First came the hipsters, then the models

fashion680aI’m art directing a fashion shoot in Greenwich, Connecticut in a few weeks, and to research the retailer who’s working with us, I found their spring catalog. Here are the images. Can you spot these locations? It ain’t Greenwich.

I was already aware that Yucatan’s Colonial and European architecture is often being used as a backdrop for fashion shoots. It was especially gratifying to see a local shop doing this as well. Because in the back of my mind, I’m still thinking that Merida is a figment of my imagination. [Read more…]

Visiting journalists have a way with words

My own collage from Eater's text and images, a nod to the beauty of words and to this blogger's frustrations.

My own collage from Eater’s text and images, a nod to the beauty of words and to this blogger’s frustrations.

It’s always interesting when a real wordsmith comes to Mérida and starts to write.

I’ve always struggled to capture the city in a way that communicates what it feels like to actually be here. I’ve struggled as far back as 2010, when my editor assigned me 500 words to write about my recent trip here. (I won’t even link to it anymore, I’m so embarrassed.)

The 500-word limit was impossible to begin with. The city, and the entire peninsula aside from the Riviera Maya, was unfamiliar [Read more…]

What Ellen, and everyone else, doesn’t know about Mérida real estate

ellenOn “Ellen,” a piece of Mérida real estate found itself in the daytime television spotlight.

Ellen DeGeneris apparently has a segment that mocks funny real estate listings. One from Mérida (she didn’t say where it was from) was a groaner.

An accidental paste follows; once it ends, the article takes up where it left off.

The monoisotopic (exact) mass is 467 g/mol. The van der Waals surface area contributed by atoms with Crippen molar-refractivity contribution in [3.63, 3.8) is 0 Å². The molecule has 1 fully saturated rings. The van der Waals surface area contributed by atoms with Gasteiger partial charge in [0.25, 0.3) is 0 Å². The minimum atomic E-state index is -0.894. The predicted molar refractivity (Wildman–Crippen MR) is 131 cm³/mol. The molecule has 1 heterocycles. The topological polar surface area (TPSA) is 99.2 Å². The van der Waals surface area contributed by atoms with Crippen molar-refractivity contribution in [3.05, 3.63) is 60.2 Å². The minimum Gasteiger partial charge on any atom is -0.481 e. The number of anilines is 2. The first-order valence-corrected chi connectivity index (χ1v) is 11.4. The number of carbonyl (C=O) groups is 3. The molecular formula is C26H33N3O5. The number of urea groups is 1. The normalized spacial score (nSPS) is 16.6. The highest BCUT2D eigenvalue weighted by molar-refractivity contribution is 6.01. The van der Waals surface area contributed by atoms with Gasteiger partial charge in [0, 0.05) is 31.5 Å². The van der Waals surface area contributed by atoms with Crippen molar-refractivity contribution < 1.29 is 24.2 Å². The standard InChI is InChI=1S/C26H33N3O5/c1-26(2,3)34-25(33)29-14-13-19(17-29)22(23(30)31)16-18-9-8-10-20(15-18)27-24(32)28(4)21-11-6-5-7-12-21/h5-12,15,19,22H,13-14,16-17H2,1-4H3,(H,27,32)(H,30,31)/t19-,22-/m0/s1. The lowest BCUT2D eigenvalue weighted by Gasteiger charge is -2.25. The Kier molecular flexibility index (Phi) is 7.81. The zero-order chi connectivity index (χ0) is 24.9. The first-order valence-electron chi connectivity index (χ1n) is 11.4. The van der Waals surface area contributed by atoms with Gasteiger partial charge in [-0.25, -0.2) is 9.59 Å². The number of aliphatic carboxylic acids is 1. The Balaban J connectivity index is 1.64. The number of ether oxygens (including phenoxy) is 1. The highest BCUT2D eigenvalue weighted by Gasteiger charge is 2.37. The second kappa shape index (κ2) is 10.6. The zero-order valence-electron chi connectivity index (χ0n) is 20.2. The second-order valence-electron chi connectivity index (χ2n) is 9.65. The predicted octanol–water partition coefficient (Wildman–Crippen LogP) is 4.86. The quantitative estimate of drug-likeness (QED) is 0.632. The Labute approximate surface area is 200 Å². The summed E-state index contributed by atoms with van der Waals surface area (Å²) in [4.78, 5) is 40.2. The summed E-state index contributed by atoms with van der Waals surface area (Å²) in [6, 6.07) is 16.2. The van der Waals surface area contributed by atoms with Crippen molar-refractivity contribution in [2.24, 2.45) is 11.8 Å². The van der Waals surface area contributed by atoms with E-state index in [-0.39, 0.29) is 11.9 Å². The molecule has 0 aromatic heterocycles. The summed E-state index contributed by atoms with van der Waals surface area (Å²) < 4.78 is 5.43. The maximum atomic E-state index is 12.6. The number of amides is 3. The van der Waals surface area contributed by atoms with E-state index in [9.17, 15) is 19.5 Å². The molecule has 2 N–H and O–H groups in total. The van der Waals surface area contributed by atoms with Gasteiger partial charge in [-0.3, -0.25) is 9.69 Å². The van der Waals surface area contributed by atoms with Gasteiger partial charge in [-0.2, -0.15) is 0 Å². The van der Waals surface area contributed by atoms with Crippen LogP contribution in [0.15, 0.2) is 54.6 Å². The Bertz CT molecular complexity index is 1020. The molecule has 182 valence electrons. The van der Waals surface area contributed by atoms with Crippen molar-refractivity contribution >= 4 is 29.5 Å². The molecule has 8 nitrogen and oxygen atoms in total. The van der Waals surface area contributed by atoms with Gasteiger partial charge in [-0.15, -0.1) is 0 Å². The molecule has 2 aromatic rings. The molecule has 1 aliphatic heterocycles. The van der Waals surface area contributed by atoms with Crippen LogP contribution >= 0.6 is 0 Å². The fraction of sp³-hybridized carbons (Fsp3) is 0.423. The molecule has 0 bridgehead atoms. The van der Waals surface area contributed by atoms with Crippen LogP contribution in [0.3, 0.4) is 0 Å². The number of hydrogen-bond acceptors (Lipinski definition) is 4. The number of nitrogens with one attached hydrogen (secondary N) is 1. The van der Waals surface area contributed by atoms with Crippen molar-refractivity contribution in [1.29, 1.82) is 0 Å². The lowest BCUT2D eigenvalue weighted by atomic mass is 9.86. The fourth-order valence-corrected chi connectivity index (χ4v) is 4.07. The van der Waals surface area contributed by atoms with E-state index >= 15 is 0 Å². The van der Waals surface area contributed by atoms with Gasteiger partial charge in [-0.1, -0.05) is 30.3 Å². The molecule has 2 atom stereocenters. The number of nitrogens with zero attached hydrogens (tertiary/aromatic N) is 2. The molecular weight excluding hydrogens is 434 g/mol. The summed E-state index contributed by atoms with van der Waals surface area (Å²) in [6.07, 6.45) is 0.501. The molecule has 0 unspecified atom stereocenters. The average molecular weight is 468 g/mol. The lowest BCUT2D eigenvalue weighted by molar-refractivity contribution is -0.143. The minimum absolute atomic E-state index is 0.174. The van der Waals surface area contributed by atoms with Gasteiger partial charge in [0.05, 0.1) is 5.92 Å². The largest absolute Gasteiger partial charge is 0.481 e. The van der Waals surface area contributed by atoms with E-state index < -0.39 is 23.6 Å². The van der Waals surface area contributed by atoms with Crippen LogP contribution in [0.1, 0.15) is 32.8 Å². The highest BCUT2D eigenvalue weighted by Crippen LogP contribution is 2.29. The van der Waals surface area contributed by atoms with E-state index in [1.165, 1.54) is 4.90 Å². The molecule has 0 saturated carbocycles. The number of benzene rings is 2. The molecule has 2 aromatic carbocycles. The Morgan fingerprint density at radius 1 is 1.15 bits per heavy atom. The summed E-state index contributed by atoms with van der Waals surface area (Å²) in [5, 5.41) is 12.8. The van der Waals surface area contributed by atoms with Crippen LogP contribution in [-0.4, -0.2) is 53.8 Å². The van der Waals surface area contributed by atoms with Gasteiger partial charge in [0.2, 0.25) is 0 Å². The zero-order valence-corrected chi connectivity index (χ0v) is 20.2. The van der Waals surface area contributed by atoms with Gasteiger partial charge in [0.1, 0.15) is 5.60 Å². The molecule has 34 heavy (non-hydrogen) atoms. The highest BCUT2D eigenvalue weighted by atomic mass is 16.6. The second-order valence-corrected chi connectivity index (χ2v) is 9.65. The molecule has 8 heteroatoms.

“This sounds promising. It says right here, ‘Cute home in the historic center.’ Let’s see this cute home.”

Cut to an image of yucky, rundown rooms. The audience groans with horror. “Oh honey, I love it,” Ellen jokes. “This black mold is adorable!”

A cheap shot? Yes. But it illustrates the learning curve most of us north of the border have had to go through. Even if you’ve cultivated an eye for Centro ruins, your spouse [Read more…]

T Magazine: ‘Not much to shake a stick at’ in this ‘sleepy town’ of artists and models

tmagThe New York Times travel section has done a good job bringing news from Mérida to readers. Ask the Times’ fashion magazine to do the same, though, and you get an entirely different Mérida.

If you’re tired of mawkish depictions of a quaint and charming Mérida, it will be refreshing to know that today, a new article paints the city as a homely, pissant backwater whose faded beauty has been salvaged by a “clutch of creative insiders.”

Here’s how the T Magazine piece starts out: “On arriving in the sleepy Mexican town of Mérida…” It didn’t take long [Read more…]

Merida is the new Brittany

I’m officially convinced that Merida is this year’s trendy new name for baby girls. In 20 years, you’ll see an influx of young women named Merida moving to Mérida, wondering why a city in Mexico would have a Scottish name.

WordPress lets you see what search terms led to some viewers, and “name merida,” “merida name,” and “background of name merida” keeps popping up. Go ahead, try it. Search “name merida” and see that the Google algorithms produce. What looked like a traffic spike yesterday had nothing to do with an interest in Yucatán, just movie goers curious about the name. I’m not terribly pleased about this, but [Read more…]

Mérida is a cover story again

Condé Nast Traveler‘s July issue arrived yesterday, and one of its coverlines made my heart jump:


The pleasures of Mérida

(The art, the shops, the meals)

It’s always great to see the virtues of this city extolled in print. Departures wrote a nice foodie article for their American Express Platinum customers last year, and gay-travel magazine Passport wrote in great detail in a recent story, but The New York Times seems to have the largest impact when they decide to write about the place that only travel writers call “the white city.”

But they aim at tourists, barely mentioning some pretty significant population trends going on… people like me buying properties and planning to move there.

The Traveler article initially seemed to cover all the usual bases of a travel article: photos of Rosas y Xocolate, an interior shot of Los Dos, a colorful horse-and-carriage. Closer inspection revealed that writer Amy Wilentz took a different approach, however. Rather than with romance, the  [Read more…]